Last August, I was packing my bags in preparation to start at USC when I realized that I really did not know Los Angeles. I had been visiting family in Southern California for years, but I really didn’t know what it was like to live in the city. I was coming from the suburbs of Atlanta, and I was going to be living in the center of one of the biggest metropolitan areas in the country — yet I hardly knew of anything to do there.
Being the geek that I am, I turned to the Internet for help.
It turns out that Los Angeles has one of the most vibrant online scenes in the nation. There are sites covering every aspect of life in the city, from food to events to technology and more. A quick search can reveal more about Los Angeles than any travel book or Hollywood Walk of Fame tour ever could.
Los Angeles isn’t the first city to have an abundance of city-specific websites, but it is the spread out metropolis of Los Angeles that benefits from them most.
“I saw a very unique culture brewing here in Los Angeles around the local start-up and technology scene,” said Sean Percival, founder of lalawag.com, a site about L.A. culture with a focus on new media. “We love to build product and create content here, and in many cases it’s better than anything else in the world.”
Sadly, the media tends to show Los Angeles as the home of Hollywood, celebrities and little else. Luckily, there are more than a few sites that highlight lesser known aspects of the city.
The two sites list events for lesser known parts of the city, celebrations for cultural landmarks and guides to the arts in Los Angeles.
“With services like Twitter, Facebook and MySpace, few things are hidden these days,” Percival said. “These next-generation oversharing platforms really tend to shine a light on even the most hidden parts of L.A.”
Oversharing platforms are useful in Los Angeles, which is home to a unique food scene. There is an amazing blend of ethnic cuisines, great farmers markets and a food truck culture to rival Portland’s. But since mobile eateries are always on the go, they can be hard to find. Better than following each individual company on Twitter, foodies can utilize some of the Internet’s more comprehensive quick guides. Clustertruck.org offers a live map of the locations of different food trucks, while findlafoodtrucks.com compiles all of the Twitter feeds for the eateries in one site. When you’re hungry and on the go, these can be pretty invaluable resources.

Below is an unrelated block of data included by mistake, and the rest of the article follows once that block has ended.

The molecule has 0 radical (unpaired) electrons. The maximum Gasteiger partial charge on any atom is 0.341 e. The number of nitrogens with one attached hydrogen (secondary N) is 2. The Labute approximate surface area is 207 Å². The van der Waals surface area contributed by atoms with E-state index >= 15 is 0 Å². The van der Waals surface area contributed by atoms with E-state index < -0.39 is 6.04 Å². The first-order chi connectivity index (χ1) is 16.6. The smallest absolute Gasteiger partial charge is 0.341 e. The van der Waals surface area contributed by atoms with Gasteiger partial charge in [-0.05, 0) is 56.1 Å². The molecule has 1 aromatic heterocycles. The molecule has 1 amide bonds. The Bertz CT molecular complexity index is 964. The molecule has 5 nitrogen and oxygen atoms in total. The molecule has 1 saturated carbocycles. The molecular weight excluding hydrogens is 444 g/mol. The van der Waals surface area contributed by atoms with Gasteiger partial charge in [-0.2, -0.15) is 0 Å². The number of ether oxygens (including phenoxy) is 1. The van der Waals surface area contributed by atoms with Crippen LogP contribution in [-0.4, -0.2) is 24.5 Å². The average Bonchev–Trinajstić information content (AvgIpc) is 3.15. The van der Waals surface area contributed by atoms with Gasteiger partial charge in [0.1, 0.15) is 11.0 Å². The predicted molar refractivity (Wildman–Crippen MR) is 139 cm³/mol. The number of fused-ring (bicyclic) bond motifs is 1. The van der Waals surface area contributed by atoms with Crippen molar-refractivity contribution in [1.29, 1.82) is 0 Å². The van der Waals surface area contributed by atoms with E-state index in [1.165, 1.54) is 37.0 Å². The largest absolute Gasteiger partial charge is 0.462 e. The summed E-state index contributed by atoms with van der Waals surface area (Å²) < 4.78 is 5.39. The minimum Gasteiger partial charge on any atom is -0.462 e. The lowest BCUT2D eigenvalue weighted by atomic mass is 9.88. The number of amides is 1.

Though these websites might come across as a fad cashing in on the new media craze, Los Angeles’ Internet scene is sincere. It isn’t a bunch of corporations distantly reporting on the goings-on of the city; most are run by people who live in Los Angeles and want to share some of their favorite things with peers. It is the ultimate way to get a local’s opinion on something.
“That’s the great thing about building for the web,” Percival said. “It’s so easy to take your idea from the drawing board to the computer screen and then right to market. Rome wasn’t built in a day, but many websites are.”
And Los Angeles’ Internet culture is just beginning. Social networking is continuing to evolve, and more and more businesses are realizing that they can attract a whole new clientele through the web.
“I see more events, more communities and more start-ups launching here our great city,” Percival said. “In addition to being known for being a great hub for content, I see L.A. starting to earn its pedigree on the product and tech side as well. Along the way, I hope to see the unique style and culture of L.A. continue to influence our direction and the work we do.”
I came into USC pretty clueless about the city, but I’ve managed to find a lot of interesting and unusual events by looking past the tourist traps and clichés. So if you are still trying to figure out Los Angeles or if you want to explore an aspect of the city you haven’t checked out, take a look at what the Internet has to say. It may surprise you and put a whole new spin on the City of Angels.
Nicholas Slayton is a freshman majoring in print journalism. His column, “A Series of Tubes,“ runs Thursdays.